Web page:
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The collections at the University of Vienna  [PDF]
Claudia Feigl
University Museums and Collections Journal , 2008,
Abstract: A project to identify and promote the entire collections of the University of Vienna has demonstrated the need for curatorial support networks to assist those responsible for caring for them.
The Collections of the University of Applied Arts Vienna  [PDF]
Elisabeth Frottier,Patrick Werkner
University Museums and Collections Journal , 2008,
Abstract: The Collections of the University of Applied Arts include works of art, architecture and design, and have recently expanded to incorporate costume and fashion collections. They are actively used in research and teaching.
University museums and collections in Mexico  [PDF]
Luisa Fernanda Rico Mansard
University Museums and Collections Journal , 2008,
Abstract: Through five questions that connect the university heritage and the museums, the author points out the convenience of thinking the university museums as spaces of interaction. This patrimonial perspective can increase the social values of the museums and the universities as well. To achieve this goal, it is important to generate interaudiences interested in the appreciation and protection of the musealized heritage and to assume the glocal dimension. These new paradigms can help to consolidate a university museology.
Evoking humanity: Reflections on the importance of university museums and collections  [PDF]
Alan D. Gilbert
University Museums and Collections Journal , 2009,
Abstract: In this paper, Professor Alan Gilbert, President and Vice-Chancellor of the University of Manchester, welcomes UMAC delegates and explains why he feels that museums in general - and university museums in particular - are singularly important.
Relocation and revaluation in university collections, or, Rubbish Theory revisited
Mark A. Meadow
University Museums and Collections Journal , 2010,
Abstract: Objects move from place to place, discipline to discipline, into and out of collections within the university (even at times into and out of the university). In the course of these relocations, these objects also continually change in function and in value. By looking at university collections in a holistic and trans-disciplinary manner, a model of multiple, simultaneous and highly dynamic value systems better explains how such transformations are possible. Within the contexts of the university and of the theme of this conference, “Putting University Collections to Work in Research and Teaching”, understanding these processes – migration, disciplinary shifts, alterations in the utility and worth assigned – is essential to making smart policy decisions concerning the stewardship of all university collections. In this paper, I look toward and beyond models of object circulation and revaluation such as Michael Thompson’s Rubbish Theory to explain how these metamorphoses take place.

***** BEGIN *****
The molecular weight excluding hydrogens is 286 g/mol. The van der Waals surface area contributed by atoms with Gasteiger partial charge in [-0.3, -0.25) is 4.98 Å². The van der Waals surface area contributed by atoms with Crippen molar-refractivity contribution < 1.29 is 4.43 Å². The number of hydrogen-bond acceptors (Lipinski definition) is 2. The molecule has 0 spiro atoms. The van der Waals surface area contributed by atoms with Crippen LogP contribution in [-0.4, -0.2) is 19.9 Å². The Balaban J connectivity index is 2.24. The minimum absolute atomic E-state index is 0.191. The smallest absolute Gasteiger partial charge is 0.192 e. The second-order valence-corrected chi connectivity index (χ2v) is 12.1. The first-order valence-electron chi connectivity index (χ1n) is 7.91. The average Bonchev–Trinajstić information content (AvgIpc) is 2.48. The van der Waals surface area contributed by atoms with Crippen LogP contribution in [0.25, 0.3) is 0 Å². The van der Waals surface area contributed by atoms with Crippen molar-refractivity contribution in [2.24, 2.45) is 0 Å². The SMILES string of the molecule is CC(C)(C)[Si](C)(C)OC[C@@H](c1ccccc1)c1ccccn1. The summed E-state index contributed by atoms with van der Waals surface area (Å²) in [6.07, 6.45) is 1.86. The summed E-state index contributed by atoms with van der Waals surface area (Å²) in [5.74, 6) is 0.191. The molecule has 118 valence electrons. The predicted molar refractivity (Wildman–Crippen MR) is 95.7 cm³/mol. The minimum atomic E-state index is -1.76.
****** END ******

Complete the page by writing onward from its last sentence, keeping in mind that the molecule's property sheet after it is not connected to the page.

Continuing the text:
20:20 Hindsight. Retrofitting research relevance to the University Art Collections at Trinity College, Dublin  [PDF]
Catherine Giltrap
University Museums and Collections Journal , 2010,
Abstract: This paper considers the role of university art collections as meaningful contributors to the achievement of institutional goals relating to excellence in research, teaching and outreach. The discussion takes as its focus The University of Dublin, Trinity College, established in 1592, providing undergraduate and postgraduate courses in a wide range of disciplines. As practical fine art courses are not part of the teaching agenda, the university’s art collections have evolved mainly as a historical narrative of the significant figures and achievements of its parent institution, parallel to the core business of research and teaching. While the other academic collections at the university, from anatomy to zoology, were generated by object based learning, it was only from 1959 onwards that the art collections were actively developed and exploited as a catalyst for informal learning and interdisciplinary engagement, driven by the actions of one man in particular, the late George W. P. Dawson, genetics professor. 20:20 hindsight – or the clearer perception of the significance of events after they have occurred – has been used as a guiding principle for the present renaissance of the utility of the art collections. The author, as curator of the Art Collections, has taken inspiration from the actions of George Dawson to prepare to retrofit formal systems of meaningful associations between the art collections and research and teaching. In an era that requires clear correlations between demands on funding and fulfilling campus-wide strategic objectives, university art collections such as at Trinity College Dublin are becoming more formally integrated into academic programmes as the useful educational and interpretive tools that many have been on standby to be for centuries.